Ca. Tax Lawyer 2016, VOLUME 25, NUMBER 1

Order Out of Chaos – Making [Half of] California’s Trust Taxation System Work

By Paul N. Frimmer1

California has a unique system for taxing the accumulated income of trusts.2 In general, California taxes the accumulated income of a trust if any fiduciary resides in California3 or if any beneficiary whose interest is noncontingent resides in California.4 A complete discussion of the entire California statutory scheme for the taxation of trusts is beyond the scope of this article.5 The purpose of this article is to interpret the terms contingent and noncontingent, and to articulate working rules for the taxation of trusts based upon the residence of the beneficiaries.6

If there is a combination of resident fiduciaries and resident, noncontingent beneficiaries, the residence of the fiduciaries first determines how much of a trust’s accumulated income is taxed, and then the residences of the noncontingent beneficiaries are used to determine how much ofthe remaining accumulated income is taxed. For example, assume a trust has two fiduciaries, one of whom is a resident of California and one of whom is not. Assume further that the trust has two beneficiaries, both of whose interests are noncontingent, but only one of whom lives in California. Fifty percent of the trust’s accumulated income is taxable in California because one of the two fiduciaries resides in California. Fifty percent of the remaining accumulated income is taxable in California because one of the two noncontingent beneficiaries resides in California. Accordingly, on these facts, 75% of the accumulated income of the trust is taxable in California.7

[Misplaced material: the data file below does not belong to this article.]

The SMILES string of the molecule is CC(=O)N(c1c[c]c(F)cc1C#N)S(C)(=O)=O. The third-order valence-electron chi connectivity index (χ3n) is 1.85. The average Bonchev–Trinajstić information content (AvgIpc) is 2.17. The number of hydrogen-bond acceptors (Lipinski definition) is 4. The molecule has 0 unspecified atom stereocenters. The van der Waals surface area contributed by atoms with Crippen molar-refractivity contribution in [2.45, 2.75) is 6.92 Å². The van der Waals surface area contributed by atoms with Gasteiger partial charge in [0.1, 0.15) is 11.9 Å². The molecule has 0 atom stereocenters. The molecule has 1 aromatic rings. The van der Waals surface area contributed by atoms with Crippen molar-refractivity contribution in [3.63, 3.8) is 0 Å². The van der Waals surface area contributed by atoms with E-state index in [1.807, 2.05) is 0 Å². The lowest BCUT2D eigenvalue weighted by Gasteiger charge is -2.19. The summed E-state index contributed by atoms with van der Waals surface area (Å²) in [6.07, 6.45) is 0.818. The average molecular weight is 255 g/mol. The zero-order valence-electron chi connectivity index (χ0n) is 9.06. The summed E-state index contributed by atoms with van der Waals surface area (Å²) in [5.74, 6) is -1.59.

Prior to the amendment of section 17742(a) of the California Revenue & Taxation Code ("CRTC"), California taxed the accumulated income of a trust if any beneficiary resided in California, irrespective of whether the beneficiary’s interest in the trust was contingent or noncontingent. Section 17742(a) was amended in 1963 to provide that taxation based on the California residence of a beneficiary was limited to a beneficiary whose interest is noncontingent.8

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